Suddenly, the music got louder and Britney Spears started. We looked at each other-- "He wants us back." We got back to the dance floor and were heartily welcomed by the DJ. We spent another couple hours dancing, except for when he played Africa by Toto and two of our friends protested at a table because they hate that song--and fun, I guess. 

It's also important to note that, despite issues in my personal life, I didn't have any breakdowns in the ladies room or anything! Self five. 

Wow, Amanda, you're not talking about the bride much. You're right, readers, I'm not. Why is that? Probably because she didn't come talk to us at all during the entire reception. Three groomsmen and one bridesmaid and over half a dozen other friends of the groom spent pretty much the whole night together and she couldn't quite make her way over to us. 

We didn't talk to the bride at all. I'm going to leave that without commentary. I feel like you all understand what I'm getting at with it. Right? 

Enjoy those kitchen towels and mixing bowls, I guess. 

Monday, June 03, 2013


I have a confession to make.

Last summer, I met a man. I met him at one of the camps I do every summer, while I was in Europe. He’s funny and has a great accent and plays awesome pranks. Friendship was fast. I definitely had a camp crush on him. But I don’t have time for that kind of thing.

And then we kissed. (Gross, I know. Bear with.) We kissed and held hands and snuck away for walks at night and had stupid jokes and shared looks from across a room full of kids who had no idea. The only thing better than kissing a cute boy is kissing a cute boy who makes you laugh. But I was leaving, and that sucked. It sucked every time I thought about it. As I got on a bus to the airport I tried to say goodbye and he told me he had feelings for me. He broke the “we don’t talk about feelings” rule we’d quietly established. He had Feelings and I had to get on a bus. But his Feelings made my Feelings ok, so I texted him from the bus and I didn’t realize how much I’d started when I kissed him.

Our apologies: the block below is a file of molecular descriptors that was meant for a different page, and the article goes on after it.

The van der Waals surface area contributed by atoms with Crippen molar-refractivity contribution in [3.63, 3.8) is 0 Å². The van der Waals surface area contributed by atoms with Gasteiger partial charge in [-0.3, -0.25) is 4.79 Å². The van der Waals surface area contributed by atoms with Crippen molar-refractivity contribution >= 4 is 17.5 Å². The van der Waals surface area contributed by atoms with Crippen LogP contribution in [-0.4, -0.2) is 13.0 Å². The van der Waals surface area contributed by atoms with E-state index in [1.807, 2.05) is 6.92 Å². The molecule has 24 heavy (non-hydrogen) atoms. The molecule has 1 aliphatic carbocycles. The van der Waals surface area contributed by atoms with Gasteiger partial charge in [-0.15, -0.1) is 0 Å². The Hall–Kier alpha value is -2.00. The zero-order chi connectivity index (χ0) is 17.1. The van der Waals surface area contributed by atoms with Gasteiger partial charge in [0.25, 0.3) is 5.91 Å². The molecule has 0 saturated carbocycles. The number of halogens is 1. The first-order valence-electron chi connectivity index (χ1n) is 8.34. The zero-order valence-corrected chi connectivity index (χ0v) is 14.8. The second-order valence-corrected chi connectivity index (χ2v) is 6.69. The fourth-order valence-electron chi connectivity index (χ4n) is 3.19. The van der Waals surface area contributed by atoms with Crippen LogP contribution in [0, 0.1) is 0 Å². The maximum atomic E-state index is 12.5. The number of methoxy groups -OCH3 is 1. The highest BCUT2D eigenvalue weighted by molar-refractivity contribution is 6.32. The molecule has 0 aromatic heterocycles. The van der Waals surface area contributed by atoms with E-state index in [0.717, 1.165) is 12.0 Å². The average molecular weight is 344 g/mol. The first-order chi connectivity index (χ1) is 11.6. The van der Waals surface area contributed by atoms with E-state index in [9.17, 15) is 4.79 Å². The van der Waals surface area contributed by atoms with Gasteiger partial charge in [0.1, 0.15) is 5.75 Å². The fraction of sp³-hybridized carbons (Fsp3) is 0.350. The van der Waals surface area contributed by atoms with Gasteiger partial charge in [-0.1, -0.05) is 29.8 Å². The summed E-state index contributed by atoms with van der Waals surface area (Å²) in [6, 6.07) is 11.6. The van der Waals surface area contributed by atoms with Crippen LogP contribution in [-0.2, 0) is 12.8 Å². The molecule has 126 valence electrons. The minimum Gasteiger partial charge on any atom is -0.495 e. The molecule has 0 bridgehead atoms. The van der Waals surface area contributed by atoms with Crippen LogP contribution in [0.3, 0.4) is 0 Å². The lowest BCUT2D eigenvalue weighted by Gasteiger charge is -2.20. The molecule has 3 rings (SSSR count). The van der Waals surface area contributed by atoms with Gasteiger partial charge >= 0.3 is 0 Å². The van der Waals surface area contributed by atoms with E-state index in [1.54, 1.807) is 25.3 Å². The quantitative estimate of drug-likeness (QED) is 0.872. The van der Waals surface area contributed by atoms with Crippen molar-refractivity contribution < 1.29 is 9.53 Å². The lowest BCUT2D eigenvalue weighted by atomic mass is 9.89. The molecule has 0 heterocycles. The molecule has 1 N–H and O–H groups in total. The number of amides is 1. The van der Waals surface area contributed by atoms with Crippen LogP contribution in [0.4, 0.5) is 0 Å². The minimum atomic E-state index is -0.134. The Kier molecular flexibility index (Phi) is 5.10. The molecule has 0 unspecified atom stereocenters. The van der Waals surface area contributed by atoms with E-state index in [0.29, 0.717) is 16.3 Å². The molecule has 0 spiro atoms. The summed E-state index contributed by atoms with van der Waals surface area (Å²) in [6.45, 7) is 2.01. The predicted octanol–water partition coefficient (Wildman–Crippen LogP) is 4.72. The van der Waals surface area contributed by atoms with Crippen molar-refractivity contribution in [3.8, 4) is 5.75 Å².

We didn’t decide that we were going to try a relationship, because we didn’t really have a choice. We were in a relationship and he was my boyfriend and we were making plans. It was going to be hard but not trying was even harder. I could let him be a part of my mess because he wanted to be. 

I went to see him in the winter. I was anxious on the plane, about to see this man that I had Feelings for, in real life. I was so used to seeing him through a screen. He’s tall. Tall in a way I’d nearly forgotten. We did couple things. We went out and celebrated the new year and he tried on new jackets and bought the one I liked best. We took stupid pictures and cooked and remembered how it felt to be in the same place. He made me happy.

We made more plans. We skype-met family members and best friends. We talked about places we should visit. He called me late one night (late for him…time zones are one of the worst parts about long distance relationships, other than the actual distance) and told me we were getting a dog. It was silly and he might have been drunk but it was all part of this thing we’d created and I loved it.

I loved it so much that I let myself forget that things end. Despite everything we’ve talked about around here, I forgot. I forgot that people leave you.

He stopped talking to me. Stopped answering my messages. Every attempt I made to contact him was met with total silence. So I stopped trying. I was suffering an overflow of feelings because I had no idea how to feel. It was two months of silence. For a while I wasn’t even sure if he was alive, but hoping his family would call me if something was wrong. We finally had three short text conversations, days apart. (I’ll save that for another day.) I was left without answers, crossing a trip together off my calendar.

I don’t know what happened. I’ll probably never know. But I do know that I deserve better. I’d rather be alone than this. I’ve been slowly removing evidence of him from my life. Things went in a box. I changed my facebook status. I don’t need two time zone clocks on my phone anymore.

I know telling you about all of this must be surprising. It goes against everything we’ve talked about around here for so long. It felt weird to not tell you, but I set certain rules for myself when I started writing this blog, and I’ve been pretty good about upholding them. Also, the Long Distance aspect totally set this apart from other relationships. You’re not alone!!! but you’re alone. It’s not like I was having regular, smug makeouts and then coming here and telling you all how much I hate seeing couples make out. (EVEN THOUGH I DO.) It's hard to tell you this because it's hard to tell anyone. It comes dangerously close to talking about feelings. It's shitty to talk about. And it's shitty to go to your ex-boyfriend's wedding while all this is happening. But we're into the honesty thing, right? 

So…it’s time to get back to our roots. I’m fastidiously avoiding trips to Sad Town, where Adele is the queen and Hallmark movies are too much to take. Instead I’m living comfortably in Angry. It’s a lot of Ke$ha and P!nk and vengeful T@ylor Swift. (Girl, you should consider that name change.) It’s a lot of rage-fueled workouts and yes, ok, a few peanut butter cups, you don’t get to judge me, and that’s all WAY EASIER to deal with than Sad Town. So let’s move on and complain about PDA and the wedding bouquet toss. You with me?